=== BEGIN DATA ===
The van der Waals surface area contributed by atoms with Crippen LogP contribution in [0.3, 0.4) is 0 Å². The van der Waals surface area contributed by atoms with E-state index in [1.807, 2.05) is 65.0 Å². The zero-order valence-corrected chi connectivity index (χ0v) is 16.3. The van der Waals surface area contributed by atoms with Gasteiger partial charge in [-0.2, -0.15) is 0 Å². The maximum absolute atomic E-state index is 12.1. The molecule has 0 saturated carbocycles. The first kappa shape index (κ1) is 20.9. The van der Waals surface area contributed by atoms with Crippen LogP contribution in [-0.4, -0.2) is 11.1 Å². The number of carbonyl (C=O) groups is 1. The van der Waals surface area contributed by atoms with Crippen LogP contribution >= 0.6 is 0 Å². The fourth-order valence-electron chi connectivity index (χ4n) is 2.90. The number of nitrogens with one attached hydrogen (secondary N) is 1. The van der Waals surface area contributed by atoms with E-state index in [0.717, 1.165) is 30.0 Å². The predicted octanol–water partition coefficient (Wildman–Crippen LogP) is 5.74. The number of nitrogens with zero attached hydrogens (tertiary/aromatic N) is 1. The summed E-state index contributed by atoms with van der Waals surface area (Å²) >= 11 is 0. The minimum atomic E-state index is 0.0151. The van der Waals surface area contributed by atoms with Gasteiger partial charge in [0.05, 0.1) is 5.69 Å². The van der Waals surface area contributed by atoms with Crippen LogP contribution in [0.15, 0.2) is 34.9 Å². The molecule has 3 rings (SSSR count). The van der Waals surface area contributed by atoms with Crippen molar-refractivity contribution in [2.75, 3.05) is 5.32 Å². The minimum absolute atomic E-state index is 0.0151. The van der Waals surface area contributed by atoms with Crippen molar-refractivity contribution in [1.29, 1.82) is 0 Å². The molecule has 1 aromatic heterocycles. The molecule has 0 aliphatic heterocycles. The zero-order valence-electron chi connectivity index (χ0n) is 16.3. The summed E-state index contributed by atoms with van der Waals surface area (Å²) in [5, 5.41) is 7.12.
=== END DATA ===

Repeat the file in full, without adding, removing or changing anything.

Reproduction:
The van der Waals surface area contributed by atoms with Crippen LogP contribution in [0.3, 0.4) is 0 Å². The van der Waals surface area contributed by atoms with E-state index in [1.807, 2.05) is 65.0 Å². The zero-order valence-corrected chi connectivity index (χ0v) is 16.3. The van der Waals surface area contributed by atoms with Gasteiger partial charge in [-0.2, -0.15) is 0 Å². The maximum absolute atomic E-state index is 12.1. The molecule has 0 saturated carbocycles. The first kappa shape index (κ1) is 20.9. The van der Waals surface area contributed by atoms with Crippen LogP contribution in [-0.4, -0.2) is 11.1 Å². The number of carbonyl (C=O) groups is 1. The van der Waals surface area contributed by atoms with Crippen LogP contribution >= 0.6 is 0 Å². The fourth-order valence-electron chi connectivity index (χ4n) is 2.90. The number of nitrogens with one attached hydrogen (secondary N) is 1. The van der Waals surface area contributed by atoms with E-state index in [0.717, 1.165) is 30.0 Å². The predicted octanol–water partition coefficient (Wildman–Crippen LogP) is 5.74. The number of nitrogens with zero attached hydrogens (tertiary/aromatic N) is 1. The summed E-state index contributed by atoms with van der Waals surface area (Å²) >= 11 is 0. The minimum atomic E-state index is 0.0151. The van der Waals surface area contributed by atoms with Gasteiger partial charge in [0.05, 0.1) is 5.69 Å². The van der Waals surface area contributed by atoms with Crippen LogP contribution in [0.15, 0.2) is 34.9 Å². The molecule has 3 rings (SSSR count). The van der Waals surface area contributed by atoms with Crippen molar-refractivity contribution in [2.75, 3.05) is 5.32 Å². The minimum absolute atomic E-state index is 0.0151. The van der Waals surface area contributed by atoms with Crippen molar-refractivity contribution in [1.29, 1.82) is 0 Å². The molecule has 1 aromatic heterocycles. The molecule has 0 aliphatic heterocycles. The zero-order valence-electron chi connectivity index (χ0n) is 16.3. The summed E-state index contributed by atoms with van der Waals surface area (Å²) in [5, 5.41) is 7.12.